Many were still bothered by the fact that the Avos seems to have violated some of the commandments, such as the prohibition of marrying two sisters. Therefore, the Daas Zekainim (46:7) and Maharal (Gur Aryeh Beraishis 37:2) both explain that the forefathers weren't obligated, but kept the commandments anyway because they wanted to. The same idea is expressed by R. Eliyahu Dessler (Michtav Meeliyahu 3 pg. 51) Maharal (there and Tiferes Yisrael ch. 20) therefore adds that they only kept the positive commandments, but didn't avoid prohibitions.

The Nefesh Hachayim (1:21), as well as the Rashba (Shut 1:94) explain that the Avos were able to intuit what would please God the most at any given time and situation, which meant that, ipso facto, they would usually be keeping the commandments of the Torah. However, if God would rather Yaakov marry both Rachel and Leah, Yaakov was free to do so. A similar comment is made by the Ohr Hachayim (Beraishis 49:3).

Thus far, all of those mentioned have taken the midrash literally. Most later commentators seem to take this approach as well; one needs only to open up a Chasam Sofer, Pardes Yosef or any contemporary collection on the parsha to find them going into lengthy discussions of how the avos kept various details of the mitzvos. However, not all of the commentators took this idea literally.

Most explicit is the Meiri, who, in his introduction to Maseches Avos interprets this saying allegorically, that the moral lessons implied by all of the mitzvos were understood and practiced by the avos. Another person explicitly rejects the literal interpretation of this Midrash is R. Avraham son of the Rambam (Commentary to Beraishis 35:4), who explains that Chazal merely used hyperbole to express the extent to which the avos were committed to God. A much later (and of a completely different persuasion) thinker to take this approach is the chassidic Shem MiShmuel, who says (Parshas Shemini, 5678) that "of course the explanation is not that they kept all the commandments as they are today, which is of course impossible... but rather they kept the light of the mitzvos."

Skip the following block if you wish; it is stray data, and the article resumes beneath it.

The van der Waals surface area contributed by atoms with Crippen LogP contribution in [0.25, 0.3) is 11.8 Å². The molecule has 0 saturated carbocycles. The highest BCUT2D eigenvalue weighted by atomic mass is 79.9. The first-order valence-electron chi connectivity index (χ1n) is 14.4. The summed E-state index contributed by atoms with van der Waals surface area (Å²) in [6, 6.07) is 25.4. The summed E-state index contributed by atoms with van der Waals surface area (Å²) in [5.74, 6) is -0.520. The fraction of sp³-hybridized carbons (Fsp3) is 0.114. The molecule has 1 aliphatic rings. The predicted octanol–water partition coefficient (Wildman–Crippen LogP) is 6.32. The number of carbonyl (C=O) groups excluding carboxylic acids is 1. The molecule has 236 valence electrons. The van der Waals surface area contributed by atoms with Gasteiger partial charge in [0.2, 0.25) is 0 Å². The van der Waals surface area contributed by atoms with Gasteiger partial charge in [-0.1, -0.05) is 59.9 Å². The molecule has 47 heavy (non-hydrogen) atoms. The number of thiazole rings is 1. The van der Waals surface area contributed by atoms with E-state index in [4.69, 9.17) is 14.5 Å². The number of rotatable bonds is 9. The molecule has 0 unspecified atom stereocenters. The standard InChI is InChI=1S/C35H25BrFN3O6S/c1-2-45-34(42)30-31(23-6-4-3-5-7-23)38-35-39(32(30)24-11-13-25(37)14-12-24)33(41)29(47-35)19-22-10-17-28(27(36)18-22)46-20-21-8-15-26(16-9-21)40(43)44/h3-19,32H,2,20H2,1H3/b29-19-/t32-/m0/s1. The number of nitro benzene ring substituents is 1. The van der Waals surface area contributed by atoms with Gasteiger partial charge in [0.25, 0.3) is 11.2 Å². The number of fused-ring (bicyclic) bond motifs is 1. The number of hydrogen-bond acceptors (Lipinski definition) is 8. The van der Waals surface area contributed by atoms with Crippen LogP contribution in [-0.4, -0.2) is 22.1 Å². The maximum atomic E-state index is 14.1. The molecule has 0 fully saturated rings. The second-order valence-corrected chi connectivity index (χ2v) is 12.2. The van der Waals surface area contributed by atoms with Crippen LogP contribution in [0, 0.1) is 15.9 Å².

There may be many other commentators who rejected the literal interpretation of this Gemara, though they do not (to my knowledge) say so explicitly. The source used by Chazal to say that Avraham kept the entire Torah is the verse in Beraishis 26:5 - עֵקֶב אֲשֶׁר-שָׁמַע אַבְרָהָם בְּקֹלִי וַיִּשְׁמֹר מִשְׁמַרְתִּי מִצְו‍ֹתַי חֻקּוֹתַי וְתוֹרֹתָי. However, Rashbam, Chizkuni, Ibn Ezra, Radak, Ramban, and Seforno all explain that particular verse as referring to general moral obligations, universal obligations, and the specific commandments actually given to Avraham such as circumcision. Therefore, it could be that all of these commentators are unwilling to take the Gemara mentioned above literally. The Rama (Teshuva 10, mentioned above) also seems hesitant to accept this midrash at face value.

The Ramban's position is particularly interesting, because he first states (Beraishis 26:5) that there are many obvious difficulties in believing that the Avos literally kept all of the commandments, and seems to be comfortable rejecting this concept, at least as presented by Rashi. On the other hand, he does try to give rationales for all of the things that the Avos did, and states (to Beraishis 38:2 and Vayikra 18:25) that even assuming that they kept all of the commandments, this was only so in the Land of Israel.

Finally, I should mention the Rambam in Hil. Melachim 9:1 states that the forefathers were only commanded regarding a few things, specifically the seven universal (or 'Noahide') commandments, with a few additions here and there (circumcision etc.), implying that the avos did not actually keep all 613 commandments (or at least weren't commanded to do them). The Raavad (there) seems to agree with this principle.